In case anyone is interested, I just found out that Stelios Kouloglou's documentary "Neonazi: The Holocaust of Memory" is available with English subtitles on YouTube (link).

    The documentary is about a village called Distomo near Delphi, where the Nazis conducted a large-scale massacre in 1944 in retaliation for partisan activity. The number of votes garnered by Golden Dawn in this village in 2012 and 2015 was unfortunately not negligible at all. Kouloglou conducted interviews with high-school children and WWII survivors, plus the son of a notorious Nazi collaborator, to show how sweeping the history of "domestic" Nazism under the carpet has contributed to the rise of Golden Dawn.

    I don't think that Kouloglou is a particularly good journalist or director and the documentary has many shortcomings, but there's some very interesting stuff in there and it's definitely worth watching.
     
    Gamiel and Darth Guy like this.
  7. Chyntuck

    Chyntuck Force Ghost star 5

    Registered:
    Jul 11, 2014
    Bring out the French dictionaries everyone; if you're going to read one thing about the Front National this month, it has to be this.

    The long and the short of it: a group of FN people, including deputy chairman Florian Philippot, went for dinner in a restaurant in Strasbourg and posted a picture on Twitter. Woe betide them, it was a couscous restaurant. Cue an intense Twitter debate about the merits of (leftist, globalist, islamofascist) couscous vs (patriotic) sauerkraut. This includes arguments about the foreign origin of tomatoes and potatoes as well as Algeria being part of France before Nice.

    #couscousgate was a trending topic on French Twitter yesterday. I kid you not.
     
  8. Alpha-Red

    Alpha-Red Jedi Grand Master star 6

    Registered:
    Apr 25, 2004
    People only hate foreign Nazis. And even then, only when they're being targeted by said foreign Nazis. When the hypernationalist fanatics are your own, people really don't care as much.
     
  9. yankee8255

    yankee8255 Jedi Grand Master star 6

    Registered:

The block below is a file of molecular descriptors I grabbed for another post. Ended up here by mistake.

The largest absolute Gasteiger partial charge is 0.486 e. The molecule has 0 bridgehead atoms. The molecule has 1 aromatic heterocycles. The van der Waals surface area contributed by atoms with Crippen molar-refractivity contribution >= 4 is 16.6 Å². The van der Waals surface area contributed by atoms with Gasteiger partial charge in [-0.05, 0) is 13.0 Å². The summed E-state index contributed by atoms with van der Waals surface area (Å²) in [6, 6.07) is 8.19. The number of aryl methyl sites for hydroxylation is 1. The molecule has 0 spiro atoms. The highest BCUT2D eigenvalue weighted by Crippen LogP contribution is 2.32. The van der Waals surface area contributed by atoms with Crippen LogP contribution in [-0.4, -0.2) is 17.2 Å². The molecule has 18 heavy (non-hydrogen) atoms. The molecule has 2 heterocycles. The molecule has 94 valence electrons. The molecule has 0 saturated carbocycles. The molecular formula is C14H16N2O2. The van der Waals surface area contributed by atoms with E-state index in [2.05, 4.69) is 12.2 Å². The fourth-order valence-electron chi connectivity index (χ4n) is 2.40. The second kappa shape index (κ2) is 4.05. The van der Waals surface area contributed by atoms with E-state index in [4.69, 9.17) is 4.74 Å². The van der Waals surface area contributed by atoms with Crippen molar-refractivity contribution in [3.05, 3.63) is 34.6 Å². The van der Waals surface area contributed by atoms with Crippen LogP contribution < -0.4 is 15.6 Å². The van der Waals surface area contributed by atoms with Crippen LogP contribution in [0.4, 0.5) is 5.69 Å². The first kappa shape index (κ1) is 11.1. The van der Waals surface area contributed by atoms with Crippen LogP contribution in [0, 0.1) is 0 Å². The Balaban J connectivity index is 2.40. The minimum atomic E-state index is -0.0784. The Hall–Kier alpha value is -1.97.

May 31, 2005
    Of course, they didn't say a word about their preferred side dish being a pretty clear indication that the ElsaƟ is ethnically far more German than French, but hey, that's beside the point.
     
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  10. Ender Sai

    Ender Sai Chosen One star 10

    Registered:
    Feb 18, 2001


    Aux armes, citoyens...
     
  11. Chyntuck

    Chyntuck Force Ghost star 5

    Registered:
    Jul 11, 2014
    I'm sick and tired of the "oh no, we're not fascists, we're just concerned citizens" crowd.

    There was a far-right nationalist rally in Poland for Independence Day that attracted some 60,000 people. Some not-fascist slogans and banners apparently included "Pure Poland, white Poland", "White Europe" and "Clean Blood" (BBC link, Politico link). Oh, and one not-fascist dude told Polish state TV that he was marching "to get the Jews out of power" (source).

    But yeah, demonstrating alongside such people doesn't make you a fascist, not a fascist at all. No, really, why would anyone think that?

    PS: Meanwhile, some big-shot far-right politician in the Czech parliament told another MP, among other things, that "Jews, gays and Roma should be gassed" (source). The 1930s are very fashionable these days.
     
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  12. DANNASUK

    DANNASUK Force Ghost star 7

    Registered:
    Nov 1, 2012
  13. Alpha-Red

    Alpha-Red Jedi Grand Master star 6

    Registered:
    Apr 25, 2004
    So what does this say about Western civilization? That everything we've been through in the 20th century, when we fought against Nazism and Communism...it turns out people weren't in it for democracy at all, but rather for shallow nationalism?
     
  14. Ghost

    Ghost Chosen One star 7

    Registered:
    Oct 13, 2003
    It's a depressing thought.

    But they're not everybody.

    Some people were sincerely against Nazism, against fascism, against Soviet-style totalitarian communism, against racism, etc. And still are today.
     
  15. yankee8255

    yankee8255 Jedi Grand Master star 6

    Registered:
    May 31, 2005
    Yeah, the Poles always get something of a free pass as victims of the Nazis, but anti-Semitism certainly has a history there. And the current government is a disgrace, on a par with Hungary.
     
  16. Mar17swgirl

    Mar17swgirl Jedi Grand Master star 7

    Registered:
    Dec 26, 2000
    The recent elections in Czech Republic did give more voice to populist nationalist and anti-immigration parties, sadly...

    I am, however, pleased to see that the recent local elections in Slovakia dealt a pretty big blow to both the ruling party ("social" and "democratic" in name only, an embodiment of blatant corruption and lying) and the neo-nazi party that managed to gain control of one regional council and leadership in the previous elections. They were ousted in the most spectacular fashion. Most seats were won by independents and representatives of the opposition parties (progressive centre-right and liberal). There is some hope for my country, yet...